industry’s legacy of environmental damage for us to clean up.”
Thanks to all our sponsors and players for a great event…
Beverage Cart Sponsor:
Kort Physical Therapy
Citizens Guaranty Bank
Cumberland Valley National Bank
Davis Law, PSC
Dr. Steve Mattingly, DMD
Jennings Home Center
Kaylor’s Marine Services
Kentucky Environmental Foundation
Madison County Ford
Pat Banks Watercolors
Soft Show Inc.
Spurlin Mobile Home Park
The Paddy Wagon Irish Pub
Stantec Environmental Services
Whitaker-Vencill Insurance Agency
William Morgan, DMD
Gifts/Awards Provided By:
The University Club at Arlington
Boone’s Trace National Golf Course
Gibson Bay Golf Course
Southwind Golf Course
Hinkle Block & Masonry
Kaylor’s Marine Services
Studio J Salon Spa & Boutique
In 2001, the Kentucky Foundation for Women awarded an “Arts Meets Activism” grant to four women artists/activists working with the Kentucky RIVERKEEPER, a 501(c)3 non-profit organization in residence at Eastern Kentucky University’s Center for Appalachian Studies. The planning grant was designed to promote arts activism within eastern Kentucky schools and communities and devise a funding strategy to give the project legs. The long-term goal was to establish an annual River Festival as an art/environmental event with feminist leadership. Co-directors of this project included Judy Sizemore (Circuit Rider for the Kentucky Arts Council), Pat Banks (artist-educator), Joanne Guifoil (Professor of Art Education, Eastern Kentucky University), and Gabrielle Beazely (independent videographer/photographer).
The purpose of this ongoing program has been to promote watershed awareness and cultural heritage education through arts experiences. Led by Kentucky Riverkeeper Pat Banks, various teams of environmentally active artists/educators have provided workshops/retreats for artists, educators and activists Kentucky River watershed communities. An annual exhibit and reception is held at Richmond’s Gallery on Main.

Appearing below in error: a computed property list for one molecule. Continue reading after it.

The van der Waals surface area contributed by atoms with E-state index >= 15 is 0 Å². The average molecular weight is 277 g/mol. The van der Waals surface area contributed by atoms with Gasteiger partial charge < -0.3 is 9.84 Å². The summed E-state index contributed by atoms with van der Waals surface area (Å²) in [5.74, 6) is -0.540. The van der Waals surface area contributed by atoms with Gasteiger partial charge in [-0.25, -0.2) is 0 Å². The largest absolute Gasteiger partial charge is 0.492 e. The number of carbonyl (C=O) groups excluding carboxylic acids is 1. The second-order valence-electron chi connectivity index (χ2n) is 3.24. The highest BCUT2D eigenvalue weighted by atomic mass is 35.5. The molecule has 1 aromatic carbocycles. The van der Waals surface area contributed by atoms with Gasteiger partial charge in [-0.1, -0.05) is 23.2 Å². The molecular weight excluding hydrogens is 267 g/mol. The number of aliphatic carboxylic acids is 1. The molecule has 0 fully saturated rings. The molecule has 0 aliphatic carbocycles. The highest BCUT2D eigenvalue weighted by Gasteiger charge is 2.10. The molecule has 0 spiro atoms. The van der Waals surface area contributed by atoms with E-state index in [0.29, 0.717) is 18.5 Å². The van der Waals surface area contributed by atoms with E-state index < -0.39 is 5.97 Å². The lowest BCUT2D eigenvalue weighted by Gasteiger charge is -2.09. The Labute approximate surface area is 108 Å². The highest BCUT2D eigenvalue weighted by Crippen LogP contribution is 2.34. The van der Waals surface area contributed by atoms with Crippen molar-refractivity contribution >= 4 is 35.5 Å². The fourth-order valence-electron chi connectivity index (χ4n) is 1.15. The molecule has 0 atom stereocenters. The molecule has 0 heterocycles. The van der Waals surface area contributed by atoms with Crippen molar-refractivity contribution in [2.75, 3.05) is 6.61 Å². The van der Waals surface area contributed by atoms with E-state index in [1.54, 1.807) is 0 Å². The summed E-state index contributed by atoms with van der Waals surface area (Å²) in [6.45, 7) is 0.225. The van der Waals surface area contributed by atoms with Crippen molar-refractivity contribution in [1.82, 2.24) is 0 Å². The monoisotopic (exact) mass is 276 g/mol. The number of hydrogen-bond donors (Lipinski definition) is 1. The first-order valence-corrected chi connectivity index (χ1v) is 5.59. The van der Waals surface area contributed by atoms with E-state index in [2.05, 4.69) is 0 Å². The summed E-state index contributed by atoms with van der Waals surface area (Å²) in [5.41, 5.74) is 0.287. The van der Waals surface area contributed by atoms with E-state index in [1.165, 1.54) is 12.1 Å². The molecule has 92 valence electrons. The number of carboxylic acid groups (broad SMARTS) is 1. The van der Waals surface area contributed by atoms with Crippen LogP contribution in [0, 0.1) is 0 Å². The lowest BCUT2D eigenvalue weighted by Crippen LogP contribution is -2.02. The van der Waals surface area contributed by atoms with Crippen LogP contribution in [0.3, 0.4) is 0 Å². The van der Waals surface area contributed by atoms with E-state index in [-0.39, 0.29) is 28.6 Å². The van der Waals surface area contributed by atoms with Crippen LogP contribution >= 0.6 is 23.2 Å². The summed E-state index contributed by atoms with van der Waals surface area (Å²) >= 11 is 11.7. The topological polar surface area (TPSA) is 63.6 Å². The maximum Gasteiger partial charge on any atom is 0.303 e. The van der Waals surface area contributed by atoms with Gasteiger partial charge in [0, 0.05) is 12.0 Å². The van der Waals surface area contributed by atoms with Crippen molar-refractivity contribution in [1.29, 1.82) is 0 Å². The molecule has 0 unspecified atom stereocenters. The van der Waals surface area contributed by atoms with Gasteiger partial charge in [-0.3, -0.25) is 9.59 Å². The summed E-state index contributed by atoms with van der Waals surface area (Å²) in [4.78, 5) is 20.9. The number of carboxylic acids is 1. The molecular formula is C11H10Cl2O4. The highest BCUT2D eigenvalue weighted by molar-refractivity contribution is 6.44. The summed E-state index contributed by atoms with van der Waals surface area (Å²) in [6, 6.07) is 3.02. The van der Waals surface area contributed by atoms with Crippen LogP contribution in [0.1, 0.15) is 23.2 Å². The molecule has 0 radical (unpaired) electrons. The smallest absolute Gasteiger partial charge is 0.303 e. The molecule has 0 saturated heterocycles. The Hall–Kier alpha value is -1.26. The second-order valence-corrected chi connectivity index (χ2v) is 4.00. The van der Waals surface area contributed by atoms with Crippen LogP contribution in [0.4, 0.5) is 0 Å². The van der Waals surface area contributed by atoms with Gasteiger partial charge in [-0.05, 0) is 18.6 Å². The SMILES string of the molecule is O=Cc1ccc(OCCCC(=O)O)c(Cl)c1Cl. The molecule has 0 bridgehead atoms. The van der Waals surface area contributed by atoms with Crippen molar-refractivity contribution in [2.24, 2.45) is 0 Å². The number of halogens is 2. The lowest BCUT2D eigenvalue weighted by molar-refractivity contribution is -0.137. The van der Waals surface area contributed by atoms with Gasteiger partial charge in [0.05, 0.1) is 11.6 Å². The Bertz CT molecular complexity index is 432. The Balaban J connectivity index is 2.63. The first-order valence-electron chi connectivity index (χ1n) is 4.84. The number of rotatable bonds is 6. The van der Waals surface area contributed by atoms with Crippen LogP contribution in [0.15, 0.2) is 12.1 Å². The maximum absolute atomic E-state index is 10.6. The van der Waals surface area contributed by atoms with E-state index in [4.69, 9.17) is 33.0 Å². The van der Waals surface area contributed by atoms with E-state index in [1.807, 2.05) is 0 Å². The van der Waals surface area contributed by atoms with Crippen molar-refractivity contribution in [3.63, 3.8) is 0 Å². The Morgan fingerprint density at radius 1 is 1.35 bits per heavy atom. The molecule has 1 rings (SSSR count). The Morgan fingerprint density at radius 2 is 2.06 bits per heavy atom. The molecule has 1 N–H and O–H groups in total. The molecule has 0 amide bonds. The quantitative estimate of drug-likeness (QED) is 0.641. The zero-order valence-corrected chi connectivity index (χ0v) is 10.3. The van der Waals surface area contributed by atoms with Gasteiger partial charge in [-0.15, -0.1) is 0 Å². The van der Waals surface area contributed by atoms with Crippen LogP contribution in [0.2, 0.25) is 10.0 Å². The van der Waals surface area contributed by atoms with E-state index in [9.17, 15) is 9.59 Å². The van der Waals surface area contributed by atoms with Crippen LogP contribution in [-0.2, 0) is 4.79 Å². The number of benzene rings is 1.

The goals of the projects in this program are to:
- Recognize rural women as leaders and guardians of their community watersheds.
- Inspire more rural women to use their creativity as environmental activists.
- Develop a network of rural women artists and leaders who will promote watershed awareness.
- Reconnect rural women with cultural heritage in the rivers and creeks as they work toward watershed restoration and preservation.
- Nally- Hamilton Case – October, 2011 (PDF file)
- Mountaintop Removal Photos
- Call to Action: HR2584, The Interior & Environment Approps Bill for FY12
- Army Corp of Engineer Case & Mercury Hearings with the Kentucky State Environmental Quality Commission
- RIVERKEEPER® Law Suit with the U.S. Army Corp of Engineers
by: Louan Christensen
Goose bump water rushes
over near frozen feet
on a hot summer afternoon.
hollowed out cucumber boats
And the race begins!
Bare feet sink in garden mud
of thirsty dirt and irrigation water.
Back- bent farmers hoe peas and beets.
on ragged jeans
Then eat them.
We slurp clear water from cupped hands
letting it trickle down our chins;
We pick green apples and pucker
at their sour sweetness.
Beyond the pasture fence
A tire swing hangs
From a sycamore tree.